I think this was the one I used, my local O'reilly's had one in stock. The light is useless though, that'll break or die in the first 5 minutes. And it is stiff enough to hold the shape that you need to get the bolt to where you need it, you'll probably have to keep pulling it out and adjust it to get the angles right, but it will work. I only wish the magnet was a little stronger. If someone knows of a version of this tool with a rare earth magnet in it, I'd be interested in getting one.



https://www.amazon.com/Performance-Tool-W25934-Mechanical-Retriever/dp/B01KHLKVSW


Other than that, just put it all back together the way it came apart. And there are a bunch of bolt holes on the front of the motor, but I had a bunch of stuff apart because I was doing other work at the same time, but I'm pretty sure I still had my throttle body and water pump on the car when I did it. I might have pictures somewhere, I'll have to check on that. If you're a regular mechanic you could probably do this in an afternoon, if you're more of a driveway mechanic it's probably a full day job if you've got everything lined up, but I'd probably allow a weekend to be safe if you need to drive it right away.
 

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Discussion Starter #10
I feel better. I will see if I want to take a stab at it. Maybe this week, I saw another vid where they recommended an extra long flex head wrench, along with using some rtv on the sockets to hold them in place as you fish the bolts back in.
 

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I know I took a picture when I did it, I'll see if I can find it, but I know there are unused threaded holes in the front of the motor. If I didn't upload it on one of my own threads, it'll be on my old phone which is at home, but I'll find it and post it here at some point.
 

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This isn't the pic I was thinking of, but looking at it I think I may have had the water pump off when I did it. I'm pretty sure I did it when I did the torqhead install. I'm positive I took a pic while I had the chain attached though, so I'll keep looking. I distinctly remember running a tap into some rusty, unused holes though before I put a chain on it.


Edit - Actually, looking at that again, I think I used a couple of the lower holes in the block. The chain came up alongside the timing cover and alongside the throttle body. Although I have the water pump off right now, I bet you could snake the chain up between the water pump and timing cover without hurting anything.
 

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I think I used these two holes.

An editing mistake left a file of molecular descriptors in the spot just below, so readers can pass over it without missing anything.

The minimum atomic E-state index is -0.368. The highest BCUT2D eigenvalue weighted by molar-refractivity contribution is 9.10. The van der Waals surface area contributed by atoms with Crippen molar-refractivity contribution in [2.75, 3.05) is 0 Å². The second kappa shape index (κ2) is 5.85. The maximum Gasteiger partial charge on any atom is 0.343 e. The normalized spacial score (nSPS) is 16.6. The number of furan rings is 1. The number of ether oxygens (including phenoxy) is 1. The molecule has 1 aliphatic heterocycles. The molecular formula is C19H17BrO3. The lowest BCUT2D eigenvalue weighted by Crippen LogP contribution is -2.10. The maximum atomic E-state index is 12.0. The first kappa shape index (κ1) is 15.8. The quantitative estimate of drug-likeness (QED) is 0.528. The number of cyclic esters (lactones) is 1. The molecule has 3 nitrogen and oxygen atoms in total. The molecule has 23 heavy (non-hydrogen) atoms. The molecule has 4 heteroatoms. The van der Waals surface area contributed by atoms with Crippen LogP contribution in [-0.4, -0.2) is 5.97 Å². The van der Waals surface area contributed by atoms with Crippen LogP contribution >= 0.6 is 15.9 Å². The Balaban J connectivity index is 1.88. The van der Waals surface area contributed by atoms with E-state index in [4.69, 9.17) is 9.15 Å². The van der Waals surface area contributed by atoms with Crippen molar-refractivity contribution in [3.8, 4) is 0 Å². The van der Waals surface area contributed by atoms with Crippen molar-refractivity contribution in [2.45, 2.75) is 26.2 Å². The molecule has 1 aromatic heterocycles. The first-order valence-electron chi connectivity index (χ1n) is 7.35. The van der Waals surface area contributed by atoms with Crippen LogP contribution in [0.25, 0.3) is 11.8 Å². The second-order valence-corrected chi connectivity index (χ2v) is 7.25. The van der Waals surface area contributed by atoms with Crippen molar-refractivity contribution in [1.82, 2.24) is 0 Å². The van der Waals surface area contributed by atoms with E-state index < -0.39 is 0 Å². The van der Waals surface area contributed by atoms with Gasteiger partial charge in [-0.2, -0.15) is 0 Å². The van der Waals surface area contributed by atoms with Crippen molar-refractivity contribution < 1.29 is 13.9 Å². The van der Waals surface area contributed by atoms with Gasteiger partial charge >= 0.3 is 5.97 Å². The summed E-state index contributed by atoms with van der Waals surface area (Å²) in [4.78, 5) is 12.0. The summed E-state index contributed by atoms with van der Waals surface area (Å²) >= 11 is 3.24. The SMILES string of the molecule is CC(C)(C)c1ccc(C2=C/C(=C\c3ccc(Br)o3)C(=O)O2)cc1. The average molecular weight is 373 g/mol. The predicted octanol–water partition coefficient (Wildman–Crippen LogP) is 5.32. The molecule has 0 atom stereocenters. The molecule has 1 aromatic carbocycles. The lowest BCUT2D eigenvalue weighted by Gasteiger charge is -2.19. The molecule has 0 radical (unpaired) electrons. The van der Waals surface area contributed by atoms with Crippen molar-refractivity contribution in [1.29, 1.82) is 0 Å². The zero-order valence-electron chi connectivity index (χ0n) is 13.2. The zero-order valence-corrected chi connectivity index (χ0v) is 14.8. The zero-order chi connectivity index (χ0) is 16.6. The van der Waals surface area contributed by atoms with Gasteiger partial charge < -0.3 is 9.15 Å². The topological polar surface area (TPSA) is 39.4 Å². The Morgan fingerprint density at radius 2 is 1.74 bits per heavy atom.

Edit - But I will still find the pic of the chain attached to confirm that. Just won't be right this minute, probably later tonight. I don't remember the thread size though, I'm leaning towards standard but don't take my word for it, this was two years ago after all.


Edit - You'd also probably need to remove the tensioner to gain access to the hole on the passenger side, but that's easy. Pretty sure the driver side is easy to access, especially if you've already removed the air pump.
 

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where are your lift points that use have used to lift the engine?
I had a pic somewhere here but cant find it. Just use any of the Bolt holes on the front of the Block/heads. I think I just used 2 of the Water Pump holes, just slip the bolt thru the Chain of your hoist and thread it into the Block. Put a couple of washer on there if the chain too large and allows the bolt head to slide thru. But really any bolt holes will work...you got lots of places to use. 0:)
 

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Found the pics, those were the holes I used. I agree though, there are other options. And I still wouldn't be surprised if you could use mine with the water pump still on. There are some bolt holes on the ends of the heads, but I wasn't too keen on lifting by the heads. I'm not that familiar with this sort of thing and didn't know if it was kosher or not. Someone else could likely elaborate on that. It would simplify the lifting, and to be fair you're probably not exerting more than a 100lbs or so at each side, but like I said, I'm not an expert and I didn't want to break my motor. Not that it would have ultimately mattered, shortly after these photos and everything was back together, I blew a head gasket due to a weird electrical gremlin that caused the electric water pump I put in to not run. So, your mileage may vary.
 

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It just occurred to me that you might want to unbolt the trans mount at the trans crossmember too. I know I did, but that was because I was doing a lot of stuff at once. I also put a new mount in there, the same energy suspension black graphite that I used for the motor mounts. I don't know that they list anything specifically for our cars, but it's a pretty generic mount. Only thing you need to know is whether you need the 1 hole or 2 hole version, but I think the one I bought had provisions for both.


And as long as you're doing motor mounts, you may as well do that one too, it's inexpensive. I may have disconnected the exhaust at the ball and socket also, but that was because I was fixing and modifying a lot of stuff all at once. But I do remember that my limiting factor at that point was the firewall, I was able to lift the engine until it started running into that. Had plenty of room to work on the motor mounts at that point. It's just the bolts underneath that everyone dreads.


Edit - if you're interested, this is the correct one.


https://www.amazon.com/Energy-Suspension-3-1108G-Transmission-Mount/dp/B000CN956K
 

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When I was replacing the trans mount, the local parts stores referenced the wrong part, and it could not be installed, because it was too tall. It has the stud on it like the original. DO NOT buy it, it will not fit.

Make sure the installed height is the same as factory, even if you need to put shims under the trans.
 

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IMHO, if running poly motor mounts use a rubber (stock) tranny mount

Often there are 1-2 shims between tranny mount & trans, keep them and use with new tranny mount to maintain DL angle